Sheet metal forming is the most common manufacturing technique around the nation. It is involved with almost every consumer or commercial product that contains metal. These products are very diverse, so different techniques for sheet metal forming are required in order to secure the results we desire. Here are six helpful techniques for sheet metal forming in Phoenix, AZ that may prove useful in your efforts:
- Roll forming: In this process, sheet metal is passed through several rollers repeatedly. Each time it makes a pass, the shape changes, which is the intention of forming in the first place. This is common in mass production efforts and products that require a good surface. It works great for constant cross section work and long pieces of sheet metal. Many manufacturers also like it for its lower production cost.
- Deep drawing: Rather than put sheet metal through rollers, this subjects it to a series of dies. It will punch the sheet metal, which is called drawing. If the depth of these punches is deeper than the diameter of the component, that is deep drawing. You will see this used for making metal caps and cups, since this will force the desired shapes for these products. It is also common with mass production.
- Stamping: There are many types of projects that fall under the stamping category. They include embossing, coining, flanging and punching. This adds surface embellishment that may be decorative or serve a specific purpose, like marking where parts connect. Like roll forming and deep drawing, stamping can occur on a product line and offers a low production cost. There is a heavy tooling cost, however, since precision is key with this technique.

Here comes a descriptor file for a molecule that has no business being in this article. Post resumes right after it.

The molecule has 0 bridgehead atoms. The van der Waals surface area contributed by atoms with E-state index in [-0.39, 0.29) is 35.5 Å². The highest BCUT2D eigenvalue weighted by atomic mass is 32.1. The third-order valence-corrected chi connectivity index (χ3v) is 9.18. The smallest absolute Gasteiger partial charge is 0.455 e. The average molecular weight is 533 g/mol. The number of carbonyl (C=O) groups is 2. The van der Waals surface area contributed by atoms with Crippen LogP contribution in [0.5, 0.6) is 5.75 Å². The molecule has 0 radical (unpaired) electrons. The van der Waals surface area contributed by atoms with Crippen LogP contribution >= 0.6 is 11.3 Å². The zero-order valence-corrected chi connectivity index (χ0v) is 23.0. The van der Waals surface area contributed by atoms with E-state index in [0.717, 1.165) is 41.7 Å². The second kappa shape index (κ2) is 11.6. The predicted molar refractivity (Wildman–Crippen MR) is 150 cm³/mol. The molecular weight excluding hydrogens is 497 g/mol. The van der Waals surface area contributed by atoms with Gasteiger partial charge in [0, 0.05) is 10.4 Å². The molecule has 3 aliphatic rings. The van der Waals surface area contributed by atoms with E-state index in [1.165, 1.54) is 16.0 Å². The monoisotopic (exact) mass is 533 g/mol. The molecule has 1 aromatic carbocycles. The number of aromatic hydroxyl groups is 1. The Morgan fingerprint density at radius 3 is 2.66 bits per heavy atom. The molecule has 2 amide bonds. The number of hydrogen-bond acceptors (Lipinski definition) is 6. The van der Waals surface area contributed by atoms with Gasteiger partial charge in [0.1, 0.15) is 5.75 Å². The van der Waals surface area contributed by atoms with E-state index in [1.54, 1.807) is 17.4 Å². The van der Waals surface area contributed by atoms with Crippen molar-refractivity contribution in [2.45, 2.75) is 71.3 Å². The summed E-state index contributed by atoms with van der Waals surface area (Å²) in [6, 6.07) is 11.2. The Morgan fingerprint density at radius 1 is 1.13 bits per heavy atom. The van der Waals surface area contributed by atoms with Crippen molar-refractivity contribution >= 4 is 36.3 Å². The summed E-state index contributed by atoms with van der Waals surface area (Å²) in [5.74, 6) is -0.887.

- Stretch forming: Just as the name suggests, this involves stretching sheet metal. The material is placed between two tight clamps and forced against a stretching die to create the needed properties. This is most often employed with large product manufacturing. You will see it occur in automotive plants for making car door panels. At an aircraft manufacturing plant like Boeing, stretch forming creates the material used for wing panels and fuselages. Labor costs are often high, since this is not a good process to automate. Production is also slow, although this is meant more for quality rather than fast output.
- Spinning: You will see this technique used where symmetry is important. Using a CNC lathe, the material is spun around to assure equal proportions at all angles. It also produces high quality surface finishes. Since precision is very important in spinning, the production cost is high, but the end result is high-quality products.
- Peen forming: Used for large projects, peen forming involves round steel shots being blasted over sheet metal. It is used because these products cannot be accommodated by a die system. The equipment cost is high, but that is a frequent issue when building larger objects.
For full service metal fabrication, including sheet metal forming in Phoenix, AZ, contact Metal Pro, Inc. today. We look forward to offering you nothing short of perfection!